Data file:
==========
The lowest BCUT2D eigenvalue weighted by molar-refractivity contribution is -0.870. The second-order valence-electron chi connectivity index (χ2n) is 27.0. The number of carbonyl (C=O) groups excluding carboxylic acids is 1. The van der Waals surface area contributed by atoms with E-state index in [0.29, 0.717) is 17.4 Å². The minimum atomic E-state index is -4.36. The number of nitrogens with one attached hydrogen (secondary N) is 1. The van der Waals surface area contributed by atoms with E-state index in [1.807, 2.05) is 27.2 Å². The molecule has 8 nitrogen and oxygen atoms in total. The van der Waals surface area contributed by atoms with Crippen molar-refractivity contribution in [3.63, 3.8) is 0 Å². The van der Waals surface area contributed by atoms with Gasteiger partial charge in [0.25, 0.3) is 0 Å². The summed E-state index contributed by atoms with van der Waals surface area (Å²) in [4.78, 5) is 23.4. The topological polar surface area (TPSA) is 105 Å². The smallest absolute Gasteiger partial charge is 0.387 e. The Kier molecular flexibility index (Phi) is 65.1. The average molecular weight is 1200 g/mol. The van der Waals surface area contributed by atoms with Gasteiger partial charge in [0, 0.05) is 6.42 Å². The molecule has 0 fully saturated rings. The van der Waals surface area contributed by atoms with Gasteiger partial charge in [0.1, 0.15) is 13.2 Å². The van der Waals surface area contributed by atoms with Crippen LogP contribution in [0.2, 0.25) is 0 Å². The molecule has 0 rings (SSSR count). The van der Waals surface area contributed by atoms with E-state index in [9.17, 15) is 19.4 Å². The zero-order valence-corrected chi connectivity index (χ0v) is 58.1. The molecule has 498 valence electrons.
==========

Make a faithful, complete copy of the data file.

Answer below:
The lowest BCUT2D eigenvalue weighted by molar-refractivity contribution is -0.870. The second-order valence-electron chi connectivity index (χ2n) is 27.0. The number of carbonyl (C=O) groups excluding carboxylic acids is 1. The van der Waals surface area contributed by atoms with E-state index in [0.29, 0.717) is 17.4 Å². The minimum atomic E-state index is -4.36. The number of nitrogens with one attached hydrogen (secondary N) is 1. The van der Waals surface area contributed by atoms with E-state index in [1.807, 2.05) is 27.2 Å². The molecule has 8 nitrogen and oxygen atoms in total. The van der Waals surface area contributed by atoms with Crippen molar-refractivity contribution in [3.63, 3.8) is 0 Å². The van der Waals surface area contributed by atoms with Gasteiger partial charge in [0.25, 0.3) is 0 Å². The summed E-state index contributed by atoms with van der Waals surface area (Å²) in [4.78, 5) is 23.4. The topological polar surface area (TPSA) is 105 Å². The smallest absolute Gasteiger partial charge is 0.387 e. The Kier molecular flexibility index (Phi) is 65.1. The average molecular weight is 1200 g/mol. The van der Waals surface area contributed by atoms with Gasteiger partial charge in [0, 0.05) is 6.42 Å². The molecule has 0 fully saturated rings. The van der Waals surface area contributed by atoms with Gasteiger partial charge in [0.1, 0.15) is 13.2 Å². The van der Waals surface area contributed by atoms with Crippen LogP contribution in [0.2, 0.25) is 0 Å². The molecule has 0 rings (SSSR count). The van der Waals surface area contributed by atoms with E-state index in [9.17, 15) is 19.4 Å². The zero-order valence-corrected chi connectivity index (χ0v) is 58.1. The molecule has 498 valence electrons.